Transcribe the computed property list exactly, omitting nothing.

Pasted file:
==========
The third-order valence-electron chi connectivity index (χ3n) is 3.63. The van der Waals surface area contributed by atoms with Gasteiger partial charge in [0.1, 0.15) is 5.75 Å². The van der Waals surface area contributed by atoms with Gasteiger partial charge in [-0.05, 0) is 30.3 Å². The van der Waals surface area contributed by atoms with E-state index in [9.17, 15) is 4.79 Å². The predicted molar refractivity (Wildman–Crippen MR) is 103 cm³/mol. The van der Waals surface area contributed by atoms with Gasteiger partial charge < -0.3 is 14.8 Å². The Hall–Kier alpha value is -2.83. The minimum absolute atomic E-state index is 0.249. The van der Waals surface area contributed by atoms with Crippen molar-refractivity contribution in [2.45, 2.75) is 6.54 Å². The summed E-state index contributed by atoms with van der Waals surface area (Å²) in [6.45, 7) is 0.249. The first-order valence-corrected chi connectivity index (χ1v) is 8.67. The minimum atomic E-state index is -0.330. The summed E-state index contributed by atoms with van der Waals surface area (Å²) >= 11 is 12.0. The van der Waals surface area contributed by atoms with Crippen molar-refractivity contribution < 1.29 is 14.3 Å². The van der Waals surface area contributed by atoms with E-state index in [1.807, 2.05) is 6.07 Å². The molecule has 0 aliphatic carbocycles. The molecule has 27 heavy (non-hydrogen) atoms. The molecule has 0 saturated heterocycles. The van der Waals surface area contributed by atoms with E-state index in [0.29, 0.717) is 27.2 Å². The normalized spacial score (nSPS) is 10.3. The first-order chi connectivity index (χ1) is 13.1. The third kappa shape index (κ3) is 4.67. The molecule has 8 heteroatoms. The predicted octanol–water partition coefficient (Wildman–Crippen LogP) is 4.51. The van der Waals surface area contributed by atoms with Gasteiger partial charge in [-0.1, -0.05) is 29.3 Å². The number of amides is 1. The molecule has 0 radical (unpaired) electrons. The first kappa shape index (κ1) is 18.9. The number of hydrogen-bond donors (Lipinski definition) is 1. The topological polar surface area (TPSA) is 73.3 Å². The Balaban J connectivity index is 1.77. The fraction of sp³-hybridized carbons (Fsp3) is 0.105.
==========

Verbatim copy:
The third-order valence-electron chi connectivity index (χ3n) is 3.63. The van der Waals surface area contributed by atoms with Gasteiger partial charge in [0.1, 0.15) is 5.75 Å². The van der Waals surface area contributed by atoms with Gasteiger partial charge in [-0.05, 0) is 30.3 Å². The van der Waals surface area contributed by atoms with E-state index in [9.17, 15) is 4.79 Å². The predicted molar refractivity (Wildman–Crippen MR) is 103 cm³/mol. The van der Waals surface area contributed by atoms with Gasteiger partial charge < -0.3 is 14.8 Å². The Hall–Kier alpha value is -2.83. The minimum absolute atomic E-state index is 0.249. The van der Waals surface area contributed by atoms with Crippen molar-refractivity contribution in [2.45, 2.75) is 6.54 Å². The summed E-state index contributed by atoms with van der Waals surface area (Å²) in [6.45, 7) is 0.249. The first-order valence-corrected chi connectivity index (χ1v) is 8.67. The minimum atomic E-state index is -0.330. The summed E-state index contributed by atoms with van der Waals surface area (Å²) >= 11 is 12.0. The van der Waals surface area contributed by atoms with Crippen molar-refractivity contribution < 1.29 is 14.3 Å². The van der Waals surface area contributed by atoms with E-state index in [1.807, 2.05) is 6.07 Å². The molecule has 0 aliphatic carbocycles. The molecule has 27 heavy (non-hydrogen) atoms. The molecule has 0 saturated heterocycles. The van der Waals surface area contributed by atoms with E-state index in [0.29, 0.717) is 27.2 Å². The normalized spacial score (nSPS) is 10.3. The first-order chi connectivity index (χ1) is 13.1. The third kappa shape index (κ3) is 4.67. The molecule has 8 heteroatoms. The predicted octanol–water partition coefficient (Wildman–Crippen LogP) is 4.51. The van der Waals surface area contributed by atoms with Gasteiger partial charge in [-0.1, -0.05) is 29.3 Å². The number of amides is 1. The molecule has 0 radical (unpaired) electrons. The first kappa shape index (κ1) is 18.9. The number of hydrogen-bond donors (Lipinski definition) is 1. The topological polar surface area (TPSA) is 73.3 Å². The Balaban J connectivity index is 1.77. The fraction of sp³-hybridized carbons (Fsp3) is 0.105.